Acculturation Model (John Schumann)
Explanation of Main Features

  • Acculturation is adapting to a new culture. Schumann developed this acculturation model to demonstrate the factors that influence a person's L1 and L2. He notes that these sociocultural factors are complicated by society at large. The two main factors he focuses on in the acculturation model are social and affective factors. Schumann states that "the degree to which a learner acculturates to the target language group will control the degree to which he acquires the second language" (Diaz-Rico and Weed, 2010).
  • Schumann then goes on to add specific social factors that affect second language acquisition. All the following factors contribute to social distance between the minority group and the mainstream group. He takes a look at the dominance patterns within a culture and how those may inhibit second language acquisition. Enclosure is another factor, that to which someone shares the same church, schools, etc. of the target language. If someone shares these same social settings, enclosure is said to be low and language learning can be enhanced. Attitude, cohesiveness, size, similarities, and intended length of stay are all social factors that need to be considered during acculturation. Schumann focuses on psychological factors within the individual as well. He talks about motivation as a factor, going through language shock, and going through culture shock. These psychological factors raise the affective filters of our ELL students and can prevent comprehensible input in our students to reaching language acquisition.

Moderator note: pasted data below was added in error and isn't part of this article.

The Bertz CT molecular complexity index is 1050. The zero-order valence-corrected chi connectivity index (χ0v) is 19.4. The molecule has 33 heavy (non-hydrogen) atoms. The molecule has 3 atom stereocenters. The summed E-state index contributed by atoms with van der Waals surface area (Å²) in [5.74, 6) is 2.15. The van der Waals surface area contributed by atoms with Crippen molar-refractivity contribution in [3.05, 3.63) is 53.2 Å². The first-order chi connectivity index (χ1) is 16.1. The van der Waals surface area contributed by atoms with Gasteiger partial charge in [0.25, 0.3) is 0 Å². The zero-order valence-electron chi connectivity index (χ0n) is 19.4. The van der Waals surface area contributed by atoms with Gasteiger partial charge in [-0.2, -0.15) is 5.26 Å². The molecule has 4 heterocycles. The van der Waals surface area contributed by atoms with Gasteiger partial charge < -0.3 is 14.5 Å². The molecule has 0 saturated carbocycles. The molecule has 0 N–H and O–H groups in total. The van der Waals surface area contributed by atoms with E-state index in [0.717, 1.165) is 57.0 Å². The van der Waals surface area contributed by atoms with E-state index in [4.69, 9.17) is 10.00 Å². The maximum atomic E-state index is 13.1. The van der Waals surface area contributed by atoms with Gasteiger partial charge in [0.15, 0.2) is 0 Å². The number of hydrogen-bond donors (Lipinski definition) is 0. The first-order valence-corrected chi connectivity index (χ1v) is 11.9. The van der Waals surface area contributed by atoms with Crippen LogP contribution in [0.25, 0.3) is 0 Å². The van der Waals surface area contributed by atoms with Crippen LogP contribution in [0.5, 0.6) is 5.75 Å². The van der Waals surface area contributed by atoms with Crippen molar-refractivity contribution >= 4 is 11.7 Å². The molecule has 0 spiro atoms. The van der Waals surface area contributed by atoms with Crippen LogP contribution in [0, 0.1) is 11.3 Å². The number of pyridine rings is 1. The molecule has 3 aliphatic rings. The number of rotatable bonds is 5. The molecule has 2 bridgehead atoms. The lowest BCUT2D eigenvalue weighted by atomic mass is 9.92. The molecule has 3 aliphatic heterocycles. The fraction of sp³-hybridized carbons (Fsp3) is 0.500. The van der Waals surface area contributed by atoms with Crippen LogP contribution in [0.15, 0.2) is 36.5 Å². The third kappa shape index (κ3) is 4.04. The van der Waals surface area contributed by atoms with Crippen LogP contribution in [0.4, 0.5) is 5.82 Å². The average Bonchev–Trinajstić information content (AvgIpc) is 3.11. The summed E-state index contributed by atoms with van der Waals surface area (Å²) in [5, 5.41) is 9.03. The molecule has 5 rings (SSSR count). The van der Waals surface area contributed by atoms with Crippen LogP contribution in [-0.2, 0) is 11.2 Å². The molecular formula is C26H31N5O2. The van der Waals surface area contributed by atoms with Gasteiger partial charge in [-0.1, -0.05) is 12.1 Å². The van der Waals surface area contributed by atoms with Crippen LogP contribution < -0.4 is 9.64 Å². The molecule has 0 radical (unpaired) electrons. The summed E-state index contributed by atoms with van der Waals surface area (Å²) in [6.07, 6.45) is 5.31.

Classroom Implications

In the classroom teachers must be aware that most of our ELL students “learn a second culture as well as a second language” (Diaz-Rico & Weed, 2010, p.19). If we are to help them successfully acculturate we must respect and acknowledge the culture that they bring into the classroom. We must also encourage them to find ways to add on to their culture parts of the American culture while not losing their personal identity and home culture. Teachers can acknowledge students' home cultures through conversation, allowing the student to teach others about their culture, providing materials in that student's home language, or teaching whole group lessons about their homelands.

References:
Díaz-Rico, L. T. & Weed, K. Z. (2010). The Cross-Cultural, Language, and Academic Development Handbook, Fourth Edition. Boston, MA: Pearson
Freeman, David E., & Freeman, Yvonne S. (2004). Essential Linguistics: What You Need to Know to Teach. Portsmouth, NH: Heinemann.

Schumann, John H. Research on the Acculturation Model for Second Language Acquisition. Retrieved May 9, 2011 from ww.humnet.ucla.edu/humnet/teslal/jschumann/jmmd.pdf.